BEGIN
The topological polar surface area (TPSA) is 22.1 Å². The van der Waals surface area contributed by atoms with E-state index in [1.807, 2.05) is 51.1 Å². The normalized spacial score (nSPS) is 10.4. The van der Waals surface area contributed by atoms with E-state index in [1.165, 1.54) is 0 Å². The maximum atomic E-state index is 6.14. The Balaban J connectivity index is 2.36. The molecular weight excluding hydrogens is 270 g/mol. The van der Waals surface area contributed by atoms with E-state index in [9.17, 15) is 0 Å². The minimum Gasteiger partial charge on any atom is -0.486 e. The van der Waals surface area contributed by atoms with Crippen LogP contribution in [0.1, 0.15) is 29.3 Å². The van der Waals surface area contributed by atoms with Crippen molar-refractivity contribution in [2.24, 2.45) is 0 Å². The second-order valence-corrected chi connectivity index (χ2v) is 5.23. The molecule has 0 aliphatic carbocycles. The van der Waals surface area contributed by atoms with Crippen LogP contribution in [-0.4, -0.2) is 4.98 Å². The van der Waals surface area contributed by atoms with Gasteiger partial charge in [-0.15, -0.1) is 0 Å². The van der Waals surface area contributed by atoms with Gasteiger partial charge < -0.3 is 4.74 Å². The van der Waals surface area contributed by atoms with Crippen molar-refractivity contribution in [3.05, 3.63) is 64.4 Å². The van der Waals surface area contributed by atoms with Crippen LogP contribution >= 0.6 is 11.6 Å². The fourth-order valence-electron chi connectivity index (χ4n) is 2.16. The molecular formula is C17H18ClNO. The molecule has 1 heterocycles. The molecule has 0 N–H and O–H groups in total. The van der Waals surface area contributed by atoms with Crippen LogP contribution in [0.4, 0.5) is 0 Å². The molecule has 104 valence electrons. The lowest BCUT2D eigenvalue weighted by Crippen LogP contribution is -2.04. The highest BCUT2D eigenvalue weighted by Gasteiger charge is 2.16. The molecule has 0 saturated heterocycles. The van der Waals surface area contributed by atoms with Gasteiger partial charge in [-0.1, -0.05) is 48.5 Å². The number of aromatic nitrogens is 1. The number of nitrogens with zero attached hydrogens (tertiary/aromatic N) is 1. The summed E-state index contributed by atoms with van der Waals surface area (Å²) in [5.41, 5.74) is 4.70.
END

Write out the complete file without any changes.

The topological polar surface area (TPSA) is 22.1 Å². The van der Waals surface area contributed by atoms with E-state index in [1.807, 2.05) is 51.1 Å². The normalized spacial score (nSPS) is 10.4. The van der Waals surface area contributed by atoms with E-state index in [1.165, 1.54) is 0 Å². The maximum atomic E-state index is 6.14. The Balaban J connectivity index is 2.36. The molecular weight excluding hydrogens is 270 g/mol. The van der Waals surface area contributed by atoms with E-state index in [9.17, 15) is 0 Å². The minimum Gasteiger partial charge on any atom is -0.486 e. The van der Waals surface area contributed by atoms with Crippen LogP contribution in [0.1, 0.15) is 29.3 Å². The van der Waals surface area contributed by atoms with Crippen molar-refractivity contribution in [2.24, 2.45) is 0 Å². The second-order valence-corrected chi connectivity index (χ2v) is 5.23. The molecule has 0 aliphatic carbocycles. The van der Waals surface area contributed by atoms with Crippen LogP contribution in [-0.4, -0.2) is 4.98 Å². The van der Waals surface area contributed by atoms with Gasteiger partial charge in [-0.15, -0.1) is 0 Å². The van der Waals surface area contributed by atoms with Gasteiger partial charge < -0.3 is 4.74 Å². The van der Waals surface area contributed by atoms with Crippen molar-refractivity contribution in [3.05, 3.63) is 64.4 Å². The van der Waals surface area contributed by atoms with Crippen LogP contribution >= 0.6 is 11.6 Å². The fourth-order valence-electron chi connectivity index (χ4n) is 2.16. The molecular formula is C17H18ClNO. The molecule has 1 heterocycles. The molecule has 0 N–H and O–H groups in total. The van der Waals surface area contributed by atoms with Crippen LogP contribution in [0.4, 0.5) is 0 Å². The molecule has 104 valence electrons. The lowest BCUT2D eigenvalue weighted by Crippen LogP contribution is -2.04. The highest BCUT2D eigenvalue weighted by Gasteiger charge is 2.16. The molecule has 0 saturated heterocycles. The van der Waals surface area contributed by atoms with Gasteiger partial charge in [-0.1, -0.05) is 48.5 Å². The number of aromatic nitrogens is 1. The number of nitrogens with zero attached hydrogens (tertiary/aromatic N) is 1. The summed E-state index contributed by atoms with van der Waals surface area (Å²) in [5.41, 5.74) is 4.70.